Ten Year Investment to Tackle London's Youth Unemployment
The City of London Corporation’s charity, the City Bridge Trust, has approved substantial extra funding to support work with hard-to-reach young people, by awarding £1 million each year over the next decade to youth charity The Prince’s Trust.
This grant, which is in addition to the £15 million the City Bridge Trust regularly awards each year to support London-based charitable activity, will finance projects intended to benefit the most socially-deprived communities in the capital - especially young people not in education, employment or training (NEETS).
The £10 million grant to the youth charity will be spread across ten years, helping to fund Prince’s Trust Centres across London which support young people in some of the poorest boroughs of the capital. Thanks to the funding, The Trust will be able to help more vulnerable young people, giving them the skills and confidence they need to move into jobs, education or training.
Almost one in four young people in London (23 per cent) are struggling to find a job .
The grant builds on the £3.2 million awarded by the City, over the last 18 months to London’s boroughs and charities across the capital, who work with young people to improve their lives.
The Prince’s Trust, which needs substantial funding to support 58,000 young people each year, has built a strong reputation for its work helping vulnerable young people turn their lives around. The charity is now calling on more companies and philanthropists across the capital to join the City Bridge Trust in supporting its work with vulnerable young people.
Since its inception, the youth charity has helped more than 750,000 young people, giving them the skills and confidence to boost their prospects.
The grant, which was approved by the City of London’s Court of Common Council, will focus on helping young people, facing the biggest barriers to success, to develop the skills and confidence needed to re-engage with education and gain employment. It will help to fund a range of Prince’s Trust courses – including the Fairbridge programme, an individually tailored personal development course for vulnerable young people. The charity supports 5,000 young people in London each year and three in four young people on its programmes move into work, education or training.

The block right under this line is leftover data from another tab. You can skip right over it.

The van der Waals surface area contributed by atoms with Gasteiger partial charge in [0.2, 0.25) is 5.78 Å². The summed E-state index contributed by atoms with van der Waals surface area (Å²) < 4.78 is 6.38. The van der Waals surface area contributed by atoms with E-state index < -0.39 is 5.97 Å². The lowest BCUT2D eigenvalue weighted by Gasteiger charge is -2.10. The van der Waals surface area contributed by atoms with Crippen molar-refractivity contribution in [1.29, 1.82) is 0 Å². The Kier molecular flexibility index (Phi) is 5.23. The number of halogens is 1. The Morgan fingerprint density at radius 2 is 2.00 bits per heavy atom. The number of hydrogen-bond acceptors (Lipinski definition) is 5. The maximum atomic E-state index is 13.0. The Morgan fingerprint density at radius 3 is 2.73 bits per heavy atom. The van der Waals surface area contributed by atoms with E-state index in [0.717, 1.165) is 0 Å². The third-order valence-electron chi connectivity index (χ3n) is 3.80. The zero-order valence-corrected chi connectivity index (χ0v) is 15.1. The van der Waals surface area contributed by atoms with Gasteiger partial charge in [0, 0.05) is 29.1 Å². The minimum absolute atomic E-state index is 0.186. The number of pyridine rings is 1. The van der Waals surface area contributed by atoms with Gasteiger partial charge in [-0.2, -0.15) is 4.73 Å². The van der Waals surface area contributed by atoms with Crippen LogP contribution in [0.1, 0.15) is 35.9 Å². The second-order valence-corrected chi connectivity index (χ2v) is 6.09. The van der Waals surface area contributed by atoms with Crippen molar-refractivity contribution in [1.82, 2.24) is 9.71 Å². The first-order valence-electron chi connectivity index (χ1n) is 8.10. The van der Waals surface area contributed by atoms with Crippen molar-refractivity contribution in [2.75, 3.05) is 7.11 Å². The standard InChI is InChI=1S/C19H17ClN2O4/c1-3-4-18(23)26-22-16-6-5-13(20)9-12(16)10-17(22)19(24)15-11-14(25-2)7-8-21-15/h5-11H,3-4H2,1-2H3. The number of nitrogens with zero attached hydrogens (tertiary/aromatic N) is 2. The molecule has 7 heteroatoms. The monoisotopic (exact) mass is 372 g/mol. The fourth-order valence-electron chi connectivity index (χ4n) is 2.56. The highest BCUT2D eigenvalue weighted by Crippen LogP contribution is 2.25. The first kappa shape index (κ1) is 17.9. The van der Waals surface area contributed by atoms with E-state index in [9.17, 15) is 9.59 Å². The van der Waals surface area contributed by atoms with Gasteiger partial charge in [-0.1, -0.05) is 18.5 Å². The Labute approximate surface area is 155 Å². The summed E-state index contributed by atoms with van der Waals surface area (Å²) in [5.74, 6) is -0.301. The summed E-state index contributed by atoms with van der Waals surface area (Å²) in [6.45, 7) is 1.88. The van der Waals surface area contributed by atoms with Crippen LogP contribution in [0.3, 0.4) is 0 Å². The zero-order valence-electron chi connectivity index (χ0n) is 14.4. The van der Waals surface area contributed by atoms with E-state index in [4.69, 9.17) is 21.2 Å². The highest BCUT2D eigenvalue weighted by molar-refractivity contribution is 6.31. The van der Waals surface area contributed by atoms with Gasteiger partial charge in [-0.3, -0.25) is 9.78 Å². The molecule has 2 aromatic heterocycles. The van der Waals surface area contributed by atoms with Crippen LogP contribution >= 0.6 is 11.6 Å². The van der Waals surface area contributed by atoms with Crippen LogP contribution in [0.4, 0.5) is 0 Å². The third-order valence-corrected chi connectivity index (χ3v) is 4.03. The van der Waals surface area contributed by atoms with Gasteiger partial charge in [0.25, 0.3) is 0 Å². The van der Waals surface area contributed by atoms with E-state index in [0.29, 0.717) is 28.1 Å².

Martina Milburn CBE, Chief Executive of The Prince’s Trust said: “Thousands of young people across the capital are struggling to find their way in life – with many giving up all hope for the future. I’ve met young people who have been told ‘no’ so many times that they’ve lost the confidence to walk out of their own front door. Tragically, some are too scared to go to school because of bullies and others do not have a safe place to sleep at night.
“Thanks to funding from organisations like the City Bridge Trust, The Prince’s Trust can help these young people get back on their feet. We help them find a job or even start their own business, building a future that they – and their children can be proud of.”
Jeremy Mayhew, Chairman of the City Bridge Trust, said: “Our grant to The Prince’s Trust strengthens our existing support for the charity and the extremely valuable work it does for deprived communities in London. The charity has an excellent reputation for its work helping young people affected by unemployment, homelessness, and poverty. Tackling such problems is at the heart of the City Bridge Trust’s grant-giving strategy and we are confident that this 10-year grant to The Prince’s Trust will benefit many disadvantaged Londoners.”